The fact that we have used an orthonormal basis enables us to quickly characterize the statistics of \(X_t\). For example, the mean is:

The variance is:

# Example: Propagating Uncertainty through an ODE#

Consider the exponential decay equation:

with initial condition:

and random variable \(\Xi\) uniformly distributed on \([-1,1]\).

Let’s construct the polynomials:

```
import orthojax as ojax
degree = 5
poly = ojax.make_legendre_polynomial(degree)
```

Now, let’s code up the left hand side of the ODE:

```
# Theta here are other parameters that are not random. None used here.
f = lambda t, x, xi, theta: -(0.5 + 0.1 * xi) * x
```

The initial conditions are the trivial function of \(\Xi\):

```
x0 = lambda xi: 1.0
```

Now, we need to write code that makes the right hand side and the initial conditions of the dynamical system that governs the coefficients \(\alpha_i\):

```
import jax.numpy as jnp
from jax import vmap, jit
def make_pc_problem(poly, f, x0, theta):
# The quadrature rule used to compute inner products
xis, ws = poly.quad
# The polynomial basis functions on the collocation points
phis = poly(xis)
# The initial condition of the PC coefficients
x0s = vmap(x0)(xis)
a0 = jnp.einsum('i,ij,i->j', x0s, phis, ws)
fv = vmap(f, in_axes=(None, 0, 0, None))
# The right hand side of the PC ODE
def rhs(t, a, theta_rhs):
phis = theta_rhs[0]
theta = theta_rhs[1:]
xs = jnp.einsum('i,ni->n', a, phis)
fs = f(t, xs, xis, theta)
return jnp.einsum("i,ij,i->j", fs, phis, ws)
return rhs, a0, (phis, theta)
```

Here is how to use the code:

```
rhs, a0, theta = make_pc_problem(poly, f, x0, None)
```

And now we have the code we need to solve an initial value problem using `Diffrax`

:

```
from diffrax import diffeqsolve, Tsit5, ODETerm, SaveAt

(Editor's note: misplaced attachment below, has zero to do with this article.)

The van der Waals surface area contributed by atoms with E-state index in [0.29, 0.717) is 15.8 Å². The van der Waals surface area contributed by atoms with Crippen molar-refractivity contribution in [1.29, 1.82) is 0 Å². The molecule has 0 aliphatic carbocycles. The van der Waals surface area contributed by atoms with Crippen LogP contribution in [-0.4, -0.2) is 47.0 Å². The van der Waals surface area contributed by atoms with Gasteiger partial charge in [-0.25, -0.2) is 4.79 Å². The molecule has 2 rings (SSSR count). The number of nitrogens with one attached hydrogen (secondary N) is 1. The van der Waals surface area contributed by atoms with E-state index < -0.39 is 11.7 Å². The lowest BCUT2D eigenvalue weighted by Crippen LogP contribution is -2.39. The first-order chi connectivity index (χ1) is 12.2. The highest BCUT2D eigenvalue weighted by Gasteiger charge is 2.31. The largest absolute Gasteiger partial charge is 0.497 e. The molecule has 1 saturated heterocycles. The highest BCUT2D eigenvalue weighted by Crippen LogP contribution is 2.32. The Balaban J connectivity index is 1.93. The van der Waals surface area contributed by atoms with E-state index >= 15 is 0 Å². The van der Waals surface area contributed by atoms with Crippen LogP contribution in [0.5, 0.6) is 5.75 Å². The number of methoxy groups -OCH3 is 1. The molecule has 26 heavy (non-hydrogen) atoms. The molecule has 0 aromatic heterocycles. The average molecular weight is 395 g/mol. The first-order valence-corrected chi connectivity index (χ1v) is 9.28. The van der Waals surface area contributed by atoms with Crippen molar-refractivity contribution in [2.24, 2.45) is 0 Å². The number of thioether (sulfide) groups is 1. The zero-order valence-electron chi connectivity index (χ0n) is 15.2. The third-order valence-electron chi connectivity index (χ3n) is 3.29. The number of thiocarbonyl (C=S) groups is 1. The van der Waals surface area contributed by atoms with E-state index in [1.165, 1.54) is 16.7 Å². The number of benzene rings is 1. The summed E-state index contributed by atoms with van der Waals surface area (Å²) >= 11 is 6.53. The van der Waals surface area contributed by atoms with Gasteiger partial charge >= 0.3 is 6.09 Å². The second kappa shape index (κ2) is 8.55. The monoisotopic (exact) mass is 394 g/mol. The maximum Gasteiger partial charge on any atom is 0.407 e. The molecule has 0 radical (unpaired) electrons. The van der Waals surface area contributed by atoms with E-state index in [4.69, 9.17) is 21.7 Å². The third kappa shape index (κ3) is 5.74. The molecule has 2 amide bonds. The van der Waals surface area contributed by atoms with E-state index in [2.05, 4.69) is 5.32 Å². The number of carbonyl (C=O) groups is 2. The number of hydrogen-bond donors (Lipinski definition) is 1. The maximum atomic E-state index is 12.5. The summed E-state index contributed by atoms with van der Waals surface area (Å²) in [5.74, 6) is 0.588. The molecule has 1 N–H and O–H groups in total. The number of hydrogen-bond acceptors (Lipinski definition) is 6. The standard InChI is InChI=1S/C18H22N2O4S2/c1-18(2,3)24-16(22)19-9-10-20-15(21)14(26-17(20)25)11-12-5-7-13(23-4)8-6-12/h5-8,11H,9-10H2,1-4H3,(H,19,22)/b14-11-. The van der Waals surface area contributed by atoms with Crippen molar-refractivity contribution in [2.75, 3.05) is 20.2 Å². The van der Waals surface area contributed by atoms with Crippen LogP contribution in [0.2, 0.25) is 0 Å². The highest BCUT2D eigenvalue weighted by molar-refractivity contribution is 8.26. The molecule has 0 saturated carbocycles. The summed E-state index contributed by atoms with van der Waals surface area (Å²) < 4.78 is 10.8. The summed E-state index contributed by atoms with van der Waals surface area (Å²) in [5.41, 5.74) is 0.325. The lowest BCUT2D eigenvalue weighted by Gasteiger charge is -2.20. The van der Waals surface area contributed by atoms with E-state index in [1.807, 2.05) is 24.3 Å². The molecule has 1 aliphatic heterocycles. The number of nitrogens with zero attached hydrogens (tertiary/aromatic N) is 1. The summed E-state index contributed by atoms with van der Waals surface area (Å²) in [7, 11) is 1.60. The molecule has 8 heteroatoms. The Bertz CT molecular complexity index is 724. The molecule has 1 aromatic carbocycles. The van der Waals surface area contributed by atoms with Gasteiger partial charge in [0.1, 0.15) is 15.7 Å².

solver = Tsit5()
saveat = SaveAt(ts=jnp.linspace(0, 10, 2000))
term = ODETerm(rhs)
sol = diffeqsolve(
term,
solver,
t0=0,
t1=10,
dt0=0.1,
y0=a0,
args=theta,
saveat=saveat
)
```

Here are are the PC coefficients evolving over time:

```
fig, ax = plt.subplots()
ax.plot(sol.ts, sol.ys)
ax.set(xlabel="$t$", ylabel="$a(t)$", title="PC coefficients")
sns.despine(trim=True)
```

Here are the statistics with PC:

```
import numpy as np
pc_mean = sol.ys[:, 0]
pc_var = np.sum(sol.ys[:, 1:] ** 2, axis=1)
```

Let’s calculate the statistics using Monte Carlo and compare:

```
xis = -1.0 + 2.0 * np.random.rand(10_000)
true_solution = jit(vmap(lambda xi: x0(None) * jnp.exp(-(0.5 + 0.1 * xi) * sol.ts)))
true_ys = true_solution(xis)
mc_mean = jnp.mean(true_ys, axis=0)
mc_var = jnp.var(true_ys, axis=0)
```

Here is the comparison:

```
fig, ax = plt.subplots()
ax.plot(sol.ts, pc_mean, label="PC mean")
ax.plot(sol.ts, mc_mean, '--', label="MC mean")
ax.set(xlabel="$t$", ylabel="$x(t)$", title="Mean")
ax.legend(frameon=False)
sns.despine(trim=True)
```

```
fig, ax = plt.subplots()
ax.plot(sol.ts, pc_var, label="PC variance")
ax.plot(sol.ts, mc_var, '--', label="MC variance")
ax.set(xlabel="$t$", ylabel="$x(t)$", title="Variance")
ax.legend(frameon=False)
sns.despine(trim=True)
```

Notice, that polynomial chaos model we have created can also serve as a parametric form of the solution of the stochastic ODE. We can evaluate it at any \(\Xi\) like this:

```
def pc_sol(xis):
return jnp.einsum("ti,ni->tn", sol.ys, poly(xis))
```

Here are some samples:

```
xis = -1.0 + 2.0 * np.random.rand(5)
fig, ax = plt.subplots()
ax.plot(sol.ts, pc_sol(xis), 'r', lw=0.5)
ax.set(xlabel="$t$", ylabel="$x(t)$", title="PC solution")
ax.legend(frameon=False)
sns.despine(trim=True)
```

```
No artists with labels found to put in legend. Note that artists whose label start with an underscore are ignored when legend() is called with no argument.
```